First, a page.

Caring Through COVID-19
At Samaritan, the health of our patients, our staff and our community always comes first. Though times are challenging, we’ve taken precautions to ensure our patients can still safely receive the care they need.
Our staff is well-trained and prepared to keep you healthy and safe. Rest assured, we are here for you. Scroll down to learn how we’ve adjusted our care delivery during COVID-19.
General Safety Close
- Social distancing is being practiced throughout the hospital and at all Samaritan locations.
- Upgraded cleaning protocols are being used. Watch the video below to learn more about cleaning and disinfection at Samaritan.
- Anyone who enters a Samaritan facility is screened for symptoms of COVID-19 and provided a medical-grade mask.
- Staff are equipped with appropriate personal protective equipment.
Emergency Department Close
- Patients with symptoms of respiratory illness are immediately separated from other patients.
- Everyone is required to wear a face mask.
- Everyone is screened for symptoms upon entry. This includes a temperature check and questions about health status and travel history.
- All staff are using proper protective equipment.
Primary Care Close
- Patients remain in their car for the registration process.
- All patients get a pre-appointment screening and are provided with a medical-grade face mask.
- No waiting room or checkout — patients are brought directly to an exam room and appointment summary/lab slips are mailed.
Outpatient Surgery Close
- Surgical patients use Samaritan Medical Center’s main entrance, a dedicated entrance open only to them.
- Patients will receive a pre-op screening in their vehicle.
- Three days before surgery, patients will receive a COVID-19 test at Samaritan’s Community Coronavirus Testing Site.
As elective procedures resume, Samaritan must continue to abide by state regulations regarding visitors in order to protect the health and safety of our patients and staff in the midst of ongoing public health concerns.
As directed by NYS Department of Health requirements, visitors or support persons are not permitted to accompany surgical patients into the building. While we understand this may be difficult, we must continue to look out for the best interests of our patients and staff. If they choose to wait at Samaritan, loved ones will be directed to park in a designated area close to the building, where they will receive regular updates via phone calls and text messages.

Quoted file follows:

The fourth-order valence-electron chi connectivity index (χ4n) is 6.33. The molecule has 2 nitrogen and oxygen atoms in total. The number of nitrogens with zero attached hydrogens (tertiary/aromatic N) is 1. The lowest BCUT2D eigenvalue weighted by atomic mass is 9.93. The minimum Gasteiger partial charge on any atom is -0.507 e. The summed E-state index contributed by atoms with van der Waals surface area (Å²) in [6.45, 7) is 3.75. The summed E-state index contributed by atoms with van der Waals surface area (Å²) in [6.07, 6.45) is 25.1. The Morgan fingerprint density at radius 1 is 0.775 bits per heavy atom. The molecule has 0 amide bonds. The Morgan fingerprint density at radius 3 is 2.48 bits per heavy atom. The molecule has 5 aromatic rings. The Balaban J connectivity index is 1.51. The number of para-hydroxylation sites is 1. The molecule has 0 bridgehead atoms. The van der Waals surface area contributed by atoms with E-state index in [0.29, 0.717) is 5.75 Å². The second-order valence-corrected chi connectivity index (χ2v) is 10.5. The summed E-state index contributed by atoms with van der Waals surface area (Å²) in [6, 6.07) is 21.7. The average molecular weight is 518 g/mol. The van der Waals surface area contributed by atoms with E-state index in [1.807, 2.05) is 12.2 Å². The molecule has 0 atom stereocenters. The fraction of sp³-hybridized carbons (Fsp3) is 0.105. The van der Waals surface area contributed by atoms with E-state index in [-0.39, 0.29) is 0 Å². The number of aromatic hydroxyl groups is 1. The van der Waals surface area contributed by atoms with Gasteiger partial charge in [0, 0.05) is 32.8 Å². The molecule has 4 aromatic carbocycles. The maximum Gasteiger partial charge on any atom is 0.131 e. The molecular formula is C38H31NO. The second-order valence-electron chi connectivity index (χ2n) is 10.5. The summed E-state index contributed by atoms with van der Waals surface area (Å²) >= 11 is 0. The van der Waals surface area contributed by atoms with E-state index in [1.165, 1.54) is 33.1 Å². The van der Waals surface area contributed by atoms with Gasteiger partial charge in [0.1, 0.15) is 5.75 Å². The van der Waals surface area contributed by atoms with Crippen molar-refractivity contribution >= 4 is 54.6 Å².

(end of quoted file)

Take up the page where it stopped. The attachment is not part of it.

“They’re my heroes…I’m home, I’m breathing, and I’m back with my family. I’ve never seen so much compassion out of nurses as I saw when I was in the hospital.”
— Deborah Bellinger, Samaritan Medical Center Patient
Being hospitalized with COVID-19 is something Deborah Bellinger will never forget. Thankfully, neither is the compassionate care she received at Samaritan Medical Center.
When she was admitted to the hospital on January 6, 2021, the 62-year-old resident of Lorraine, NY, felt so ill that she didn’t know what lie ahead for her.
“When I first came in, I didn’t know if I was coming or going because I was really sick,” she said. “It took me a week or so before I really realized what was going on.”
Fortunately, she said, from the moment she arrived in the hospital’s dedicated COVID-19 unit, she experienced excellent care and the reassurance that she was going to be okay.
“The nurses were very attentive to what I was going through, and very compassionate” Mrs. Bellinger said. “They would come in and tell me what I needed to do to get better. The aides were also great, making sure I had my bath, a clean bed, a clean nightgown – they made sure everything was tip-top for me.”
All told, Mrs. Bellinger spent three whole weeks in the hospital overcoming COVID-19 and was able to return home on January 27th. Her breathing continues to improve and she is overjoyed to be back home with her family. She credits her care team at Samaritan Medical Center for getting her through such a frightening experience.
“They’re my heroes,” she said. “I’m home, I’m breathing, and I’m back with my family. I’ve never seen so much compassion out of nurses as I saw when I was in the hospital.”